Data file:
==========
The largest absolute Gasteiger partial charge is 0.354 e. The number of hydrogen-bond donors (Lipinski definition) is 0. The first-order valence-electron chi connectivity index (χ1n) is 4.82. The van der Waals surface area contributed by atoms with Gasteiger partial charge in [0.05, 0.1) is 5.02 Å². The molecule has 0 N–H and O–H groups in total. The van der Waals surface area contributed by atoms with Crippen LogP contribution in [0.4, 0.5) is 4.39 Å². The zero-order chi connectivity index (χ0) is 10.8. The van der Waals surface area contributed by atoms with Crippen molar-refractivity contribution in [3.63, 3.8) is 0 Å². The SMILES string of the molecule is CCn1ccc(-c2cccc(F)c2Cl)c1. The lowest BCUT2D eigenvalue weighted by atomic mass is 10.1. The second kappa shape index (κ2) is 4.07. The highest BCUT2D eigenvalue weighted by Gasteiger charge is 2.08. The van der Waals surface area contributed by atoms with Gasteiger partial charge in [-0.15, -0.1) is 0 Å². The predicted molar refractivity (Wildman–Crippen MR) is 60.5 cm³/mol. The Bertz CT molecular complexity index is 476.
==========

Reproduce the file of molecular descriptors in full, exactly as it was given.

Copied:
The largest absolute Gasteiger partial charge is 0.354 e. The number of hydrogen-bond donors (Lipinski definition) is 0. The first-order valence-electron chi connectivity index (χ1n) is 4.82. The van der Waals surface area contributed by atoms with Gasteiger partial charge in [0.05, 0.1) is 5.02 Å². The molecule has 0 N–H and O–H groups in total. The van der Waals surface area contributed by atoms with Crippen LogP contribution in [0.4, 0.5) is 4.39 Å². The zero-order chi connectivity index (χ0) is 10.8. The van der Waals surface area contributed by atoms with Crippen molar-refractivity contribution in [3.63, 3.8) is 0 Å². The SMILES string of the molecule is CCn1ccc(-c2cccc(F)c2Cl)c1. The lowest BCUT2D eigenvalue weighted by atomic mass is 10.1. The second kappa shape index (κ2) is 4.07. The highest BCUT2D eigenvalue weighted by Gasteiger charge is 2.08. The van der Waals surface area contributed by atoms with Gasteiger partial charge in [-0.15, -0.1) is 0 Å². The predicted molar refractivity (Wildman–Crippen MR) is 60.5 cm³/mol. The Bertz CT molecular complexity index is 476.